Holding “a parent has a constitutionally protected right to the care and
custody of his children and he cannot be summarily deprived of custody
without notice and a hearing except when the children are in imminent
danger.” No qualified immunity for social worker who removed child not in
imminent danger.

Rogers v. County of San Joaquin, 487 F.3d 1288 (9th Cir. 2007)
Court held: “the rights of families to be free from governmental
interference and arbitrary state action are also important. Thus, we must
balance, on the one hand, the need to protect children from abuse and
neglect and, on the other, the preservation of the essential privacy and
liberty interests that families are guaranteed under both the Fourth and
Fourteenth Amendments of our Constitution.” Section 1983 case reinforces
that removal of children from home by caseworker absent either a warrant or
exigent circumstances violates those rights, and therefore no qualified
immunity applies to caseworker.

<> Roska v. Peterson, 328
F.3d 1230, (10 Cir. 2003)
Holding no immunity for caseworkers who entered a home lacking either
exigency or a warrant, and finding constitutional protection in the right to
maintain a family relationship, Court held: “the law is now clearly
established that, absent probable cause and a warrant or exigent
circumstances, social workers may not enter an individual’s home for the
purpose of taking a child into protective custody.”

> Tennenbaum v. Williams, 193 F.3d 581, (2d Cir. 1999)
“We affirm the judgment insofar as it holds that the medical examination
violated the Tenenbaums’ and Sarah’s procedural due-process rights and
Sarah’s Fourth Amendment rights and awards damages therefor. . . We
conclude, however, that there is a triable issue of fact as to whether the
defendants’ removal of Sarah from school was contrary to the procedural
requirements of the Due Process Clause and to Sarah’s right to be free from
unreasonable seizures under the Fourth Amendment.” The Missouri Bar has an
informative  <>
Courts Bulletin describing the case.

<> Turner v. Houseman, Docket: 07-6108 (10th
Cir. 2008) (Unpublished)
“It was clearly established, at least two years before the events in
question, that absent probable cause and a warrant or exigent circumstances,
neither police nor social workers may enter a person’s home without a valid
consent, even for the purpose of taking a child into custody, much less to
conduct a search. It was also established that the warrantless seizure and
detention of a person without probable cause or exigent circumstances, as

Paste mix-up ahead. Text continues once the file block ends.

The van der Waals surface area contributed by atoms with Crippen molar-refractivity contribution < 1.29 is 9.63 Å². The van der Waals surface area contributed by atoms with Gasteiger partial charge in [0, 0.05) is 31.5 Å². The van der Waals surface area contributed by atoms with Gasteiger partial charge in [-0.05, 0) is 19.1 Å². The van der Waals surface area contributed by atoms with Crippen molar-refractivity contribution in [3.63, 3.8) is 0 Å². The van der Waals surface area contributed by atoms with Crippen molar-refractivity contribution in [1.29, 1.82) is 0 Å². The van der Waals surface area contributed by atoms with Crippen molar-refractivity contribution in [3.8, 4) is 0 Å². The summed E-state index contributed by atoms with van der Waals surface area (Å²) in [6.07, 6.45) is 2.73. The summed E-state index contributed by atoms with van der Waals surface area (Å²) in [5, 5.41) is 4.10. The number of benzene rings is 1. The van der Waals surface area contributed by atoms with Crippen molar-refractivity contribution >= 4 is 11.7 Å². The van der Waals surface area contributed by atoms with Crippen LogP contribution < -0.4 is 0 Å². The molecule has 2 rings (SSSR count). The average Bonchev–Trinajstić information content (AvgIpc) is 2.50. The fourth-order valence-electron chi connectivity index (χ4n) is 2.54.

alleged in Turner’s petition, is unreasonable.”

<> Wallis v.
Spencer, 202 F.3d 1126 (9th Cir. 2000)
“In cases of alleged child abuse, governmental failure to abide by
constitutional constraints may have deleterious long-term consequences for
the child and, indeed, for the entire family. Ill-considered and improper
governmental action may create significant injury where no problem of any
kind previously existed.”

<> Walsh v. Erie County
Dep’t of Job & Family Servs., 240 F. Supp. 2d 731, (N.D. Ohio 2003)
“Despite the Defendants’ exaggerated view of their powers, the Fourth
Amendment applies to them, as it does to all other officers and agents of
the state whose requests to enter, however benign or well-intentioned, are
met by a closed door. . . Any agency that expects to send its employees
routinely into private homes has a fundamental obligation to ensure that
those employees understand the constitutional limits on their authority.”

Weller v. Dept of Soc. Servs., 901 F.2d 387, (4th Cir. 1990)
“Substantive due process does not categorically bar the government from
altering parental custody rights.” What I find interesting about this case
is that it was brought pro se, and that he sued a lot more people than I am.

Whisman v. Rinehart, 119 F.3d 1303 (8th Cir. 1997)
Whismans filed this action against juvenile officers and social workers,
claiming they violated plaintiffs’ constitutional rights of familial
association, denying plaintiffs due process of law. Defendants filed a
motion to dismiss, contending that plaintiffs’ claims were not actionable
under 42 U.S.C. ‘ 1983. Guess again!

Wooley v. City of Baton Rouge, 211 F.3d 913, (5th Cir. 2000)
Holding that a “childs right to family integrity is concomitant to that of a
parent. No qualified immunity for police officers who removed young child in
this section 1983 action.